Walt Disney produced this Technicolor musical fantasy, the most lavish of several screen adaptations of Victor Herbert’s popular 1903 operetta. The nursery rhyme themed plot previously served the Laurel and Hardy version of Babes in Toyland (1934), plus a handful of TV specials including one starring a grownup Shirley Temple. However, Disney had the script and songs reworked into a slightly twee, occasionally beguiling experience akin to a feature length parade through Disneyland.
Peeking through theatre curtains, Sylvester the talking goose (voiced by Ray Bolger) introduces Mother Goose (Mary McCarty), who invites us to the nursery land wedding of sweethearts Tom (Tommy Sands) and Mary (beloved Disney starlet Annette Funicello). Rhyme spouting, moustache twirling baddie Barnaby (Ray Bolger again) is eager to marry Mary for her money, so plans to kidnap Tom, aided by blustery fat guy/oafish thin guy comedy sidekicks Gonzorgo (Henry Calvin) and Rodrigo (Gene Sheldon). Sadly, their clowning proves a poor substitute for Stan and Ollie.
Tom’s bouffant hairdo and sub-Pat Boone crooning are similarly vexing. So it comes as a relief when Tom is conked on the head and sold into gypsy slavery, while Barnaby concocts a lie that he died at sea. For an evil encore, the villains drive Mary’s flock of multicoloured sheep into the Forest of No Return. With no source of income, poor Mary agrees to marry Barnaby. Unfortunately for him, he celebrates their impending nuptials by hiring the same gypsy song-and-dance troupe where Tom performs as a cackling drag queen. No really. Judging from his enthusiastic performance, he really enjoys it too. Don’t hold high hopes for that marriage, Mary…
Meanwhile, hoping to save Mary from marrying Barnaby, a bunch of nursery rhyme kids including Bo Peep (Ann Jillian), Boy Blue (Kevin Corcoran), Willy Winkie (Brian Corcoran), and the Twins (Marilee Arnold and Melanie Arnold), venture into the spooky forest in search of the missing sheep. Mary and Tom follow suit. Shortly thereafter the whole gang are menaced by some fantastic, scary singing trees and led to Toyland, where the Toymaker (Ed Wynn) and his assistant Groomio (Disney teen idol Tommy Kirk) are struggling to meet their Christmas deadline. Boy genius Groomio invents a delightfully elaborate toy-making machine that sadly blows a fuse. Worse, his second invention, a ray-gun able to shrink anything down to toy-size, falls into Barnaby’s hands…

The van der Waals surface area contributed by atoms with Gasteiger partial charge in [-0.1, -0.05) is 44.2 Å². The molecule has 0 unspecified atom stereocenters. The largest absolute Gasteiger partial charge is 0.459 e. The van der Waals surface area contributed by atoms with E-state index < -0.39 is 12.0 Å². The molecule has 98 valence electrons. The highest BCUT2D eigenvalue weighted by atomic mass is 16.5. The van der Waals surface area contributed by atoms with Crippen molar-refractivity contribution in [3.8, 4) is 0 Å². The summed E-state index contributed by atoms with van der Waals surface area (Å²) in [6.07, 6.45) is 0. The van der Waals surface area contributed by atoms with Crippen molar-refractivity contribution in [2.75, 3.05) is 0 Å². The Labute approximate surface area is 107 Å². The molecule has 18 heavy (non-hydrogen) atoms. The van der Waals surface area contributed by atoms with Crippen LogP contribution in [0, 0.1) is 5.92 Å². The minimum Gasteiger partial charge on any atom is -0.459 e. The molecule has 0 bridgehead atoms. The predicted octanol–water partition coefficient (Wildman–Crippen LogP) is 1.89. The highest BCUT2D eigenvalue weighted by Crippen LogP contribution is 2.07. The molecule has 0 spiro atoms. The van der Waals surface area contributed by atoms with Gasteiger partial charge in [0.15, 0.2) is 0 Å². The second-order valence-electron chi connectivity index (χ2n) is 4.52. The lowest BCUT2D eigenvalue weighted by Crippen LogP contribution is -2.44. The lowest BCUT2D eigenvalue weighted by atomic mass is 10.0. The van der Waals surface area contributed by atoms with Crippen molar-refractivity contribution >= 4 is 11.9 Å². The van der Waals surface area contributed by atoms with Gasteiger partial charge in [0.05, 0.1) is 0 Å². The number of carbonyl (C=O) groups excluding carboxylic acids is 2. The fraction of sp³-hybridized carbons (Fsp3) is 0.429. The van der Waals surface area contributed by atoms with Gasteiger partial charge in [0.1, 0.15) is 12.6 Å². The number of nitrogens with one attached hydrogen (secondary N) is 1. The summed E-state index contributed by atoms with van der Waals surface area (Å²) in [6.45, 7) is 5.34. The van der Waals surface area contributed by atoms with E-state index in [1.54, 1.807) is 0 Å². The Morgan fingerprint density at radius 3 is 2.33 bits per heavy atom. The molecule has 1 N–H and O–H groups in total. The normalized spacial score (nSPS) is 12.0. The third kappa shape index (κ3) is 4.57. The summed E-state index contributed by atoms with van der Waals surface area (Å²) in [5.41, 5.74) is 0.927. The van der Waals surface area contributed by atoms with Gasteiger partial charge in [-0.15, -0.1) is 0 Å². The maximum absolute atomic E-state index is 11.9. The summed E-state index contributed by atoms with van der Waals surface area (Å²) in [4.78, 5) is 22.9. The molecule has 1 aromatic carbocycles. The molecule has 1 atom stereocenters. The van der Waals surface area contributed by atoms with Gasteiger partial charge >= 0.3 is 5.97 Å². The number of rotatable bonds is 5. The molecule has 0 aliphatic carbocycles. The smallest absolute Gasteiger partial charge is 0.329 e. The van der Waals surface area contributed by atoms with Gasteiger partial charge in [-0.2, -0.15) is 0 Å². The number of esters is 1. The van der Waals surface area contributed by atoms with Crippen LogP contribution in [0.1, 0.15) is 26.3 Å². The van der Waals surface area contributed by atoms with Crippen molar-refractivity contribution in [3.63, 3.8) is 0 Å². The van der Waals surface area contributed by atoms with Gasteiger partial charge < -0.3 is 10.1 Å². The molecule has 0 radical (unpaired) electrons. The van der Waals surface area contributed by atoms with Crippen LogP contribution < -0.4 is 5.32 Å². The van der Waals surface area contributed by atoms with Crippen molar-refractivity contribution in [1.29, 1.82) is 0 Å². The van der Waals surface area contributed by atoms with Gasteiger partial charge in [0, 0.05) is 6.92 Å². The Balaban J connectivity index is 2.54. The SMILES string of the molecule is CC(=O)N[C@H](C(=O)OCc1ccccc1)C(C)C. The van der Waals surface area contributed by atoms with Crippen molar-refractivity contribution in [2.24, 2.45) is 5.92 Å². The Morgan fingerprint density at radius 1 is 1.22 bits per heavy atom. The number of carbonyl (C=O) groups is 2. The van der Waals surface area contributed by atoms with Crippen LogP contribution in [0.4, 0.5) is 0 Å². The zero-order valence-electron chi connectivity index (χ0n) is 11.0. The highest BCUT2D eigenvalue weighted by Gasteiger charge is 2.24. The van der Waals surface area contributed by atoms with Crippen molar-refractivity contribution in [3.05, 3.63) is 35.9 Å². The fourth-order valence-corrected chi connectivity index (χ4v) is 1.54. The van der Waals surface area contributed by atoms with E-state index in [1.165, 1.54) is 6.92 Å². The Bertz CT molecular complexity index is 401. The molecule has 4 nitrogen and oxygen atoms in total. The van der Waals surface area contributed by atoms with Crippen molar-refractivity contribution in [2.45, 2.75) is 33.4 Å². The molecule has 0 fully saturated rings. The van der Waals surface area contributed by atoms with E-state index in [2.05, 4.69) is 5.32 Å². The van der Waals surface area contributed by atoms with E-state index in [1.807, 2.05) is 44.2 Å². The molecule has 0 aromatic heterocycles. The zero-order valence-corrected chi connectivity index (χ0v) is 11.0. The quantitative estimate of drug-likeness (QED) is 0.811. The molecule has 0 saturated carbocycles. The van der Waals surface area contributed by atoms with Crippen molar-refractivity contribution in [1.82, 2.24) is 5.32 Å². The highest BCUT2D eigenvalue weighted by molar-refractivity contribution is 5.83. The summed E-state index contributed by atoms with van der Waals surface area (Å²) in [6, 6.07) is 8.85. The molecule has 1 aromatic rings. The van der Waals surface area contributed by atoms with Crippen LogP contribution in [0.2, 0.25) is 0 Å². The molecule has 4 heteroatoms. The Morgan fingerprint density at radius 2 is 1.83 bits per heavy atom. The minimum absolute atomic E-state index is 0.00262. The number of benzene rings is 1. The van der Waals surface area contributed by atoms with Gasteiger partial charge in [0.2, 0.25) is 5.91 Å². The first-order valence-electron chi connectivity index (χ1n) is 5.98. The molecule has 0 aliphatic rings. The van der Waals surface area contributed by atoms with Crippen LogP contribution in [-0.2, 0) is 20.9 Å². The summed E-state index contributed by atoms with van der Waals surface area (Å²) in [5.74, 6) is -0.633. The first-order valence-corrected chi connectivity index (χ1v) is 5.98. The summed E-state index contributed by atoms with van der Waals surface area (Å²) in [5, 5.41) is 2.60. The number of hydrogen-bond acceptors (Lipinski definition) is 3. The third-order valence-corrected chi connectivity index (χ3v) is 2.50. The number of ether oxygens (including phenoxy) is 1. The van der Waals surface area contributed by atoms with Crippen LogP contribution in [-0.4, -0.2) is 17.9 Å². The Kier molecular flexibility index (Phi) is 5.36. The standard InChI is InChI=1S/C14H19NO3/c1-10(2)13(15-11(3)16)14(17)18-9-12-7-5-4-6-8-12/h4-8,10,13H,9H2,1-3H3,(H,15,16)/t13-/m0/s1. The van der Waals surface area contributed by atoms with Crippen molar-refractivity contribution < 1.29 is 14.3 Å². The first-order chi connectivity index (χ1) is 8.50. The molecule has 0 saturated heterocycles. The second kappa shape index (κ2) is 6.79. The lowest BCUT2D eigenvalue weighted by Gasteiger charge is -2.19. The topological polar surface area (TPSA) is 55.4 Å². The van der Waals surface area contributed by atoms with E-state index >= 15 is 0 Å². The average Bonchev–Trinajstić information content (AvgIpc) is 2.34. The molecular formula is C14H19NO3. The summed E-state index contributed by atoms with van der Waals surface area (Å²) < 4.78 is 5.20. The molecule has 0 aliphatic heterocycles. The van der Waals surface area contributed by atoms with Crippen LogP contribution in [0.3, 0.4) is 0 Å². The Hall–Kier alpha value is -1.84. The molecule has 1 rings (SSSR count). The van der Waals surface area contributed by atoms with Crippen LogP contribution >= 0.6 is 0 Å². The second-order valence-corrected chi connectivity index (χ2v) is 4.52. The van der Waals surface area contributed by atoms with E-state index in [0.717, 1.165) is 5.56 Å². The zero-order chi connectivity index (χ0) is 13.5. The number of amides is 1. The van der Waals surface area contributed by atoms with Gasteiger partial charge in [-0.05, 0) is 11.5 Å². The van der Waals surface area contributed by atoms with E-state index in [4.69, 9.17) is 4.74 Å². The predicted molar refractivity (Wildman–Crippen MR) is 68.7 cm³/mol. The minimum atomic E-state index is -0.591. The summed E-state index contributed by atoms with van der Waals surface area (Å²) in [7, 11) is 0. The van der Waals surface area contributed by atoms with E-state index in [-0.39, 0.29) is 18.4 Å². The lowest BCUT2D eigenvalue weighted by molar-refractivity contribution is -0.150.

Babes in Toyland emerged as one of Walt Disney’s rare box-office flops, but frequent TV screenings and a video release eventually gathered a fan-following. Enough so that the studio remade the film in 1986 starring Drew Barrymore and Keanu Reeves, prior to a non-Disney animation featuring the voices of Christopher Plummer and Lacey Chabert. Its brightly coloured storybook sets and costumes, gorgeous matte paintings and charming special effects highlight the artistry of Disney’s production team, including animator Ward Kimball who co-wrote the script. While the dance choreography is energetic, the somewhat claustrophobic staging of TV director Jack Donahue makes some a chore to sit through. The songs start out weak with the sappy “Just a Whisper Away”, but do improve reaching a highlight when Annette duets with four multicoloured mirror images on the lovely “I Can’t Do the Sums”. A charming sequence whose design recalls Alice in Wonderland (1951).
Prior to her bikini clad Beach Party movies, onetime Mouseketeer Annette Funicello was Disney’s biggest star. She and Tommy Kirk were regularly paired in childhood classics like The Shaggy Dog (1959), The Misadventures of Merlin Jones (1964) and The Monkey’s Uncle (1965), although Kirk merely cameos here playing second fiddle to the vapid Tommy Sands. Disney’s fondness for casting bygone character actors pays off with sprightly turns from Ed Wynn and the Scarecrow himself, Ray Bolger. The reworked script pushes Walt’s core beliefs to the fore, his utopian idealism, faith in technology and unwavering belief in upholding a strong work ethic, although cynics may characterise scenes of kids helping to make toys as reminiscent of a sweatshop.
Later on the film suddenly turns into Dr Cyclops (1940) with Barnaby terrorizing his miniaturised captives, until an army of wooden soldiers provide the stop-motion highlight. Beautifully designed, lit and edited this riot of exploding cannons, knights on horseback, Indians and toy boats, lingers fondly in the memory.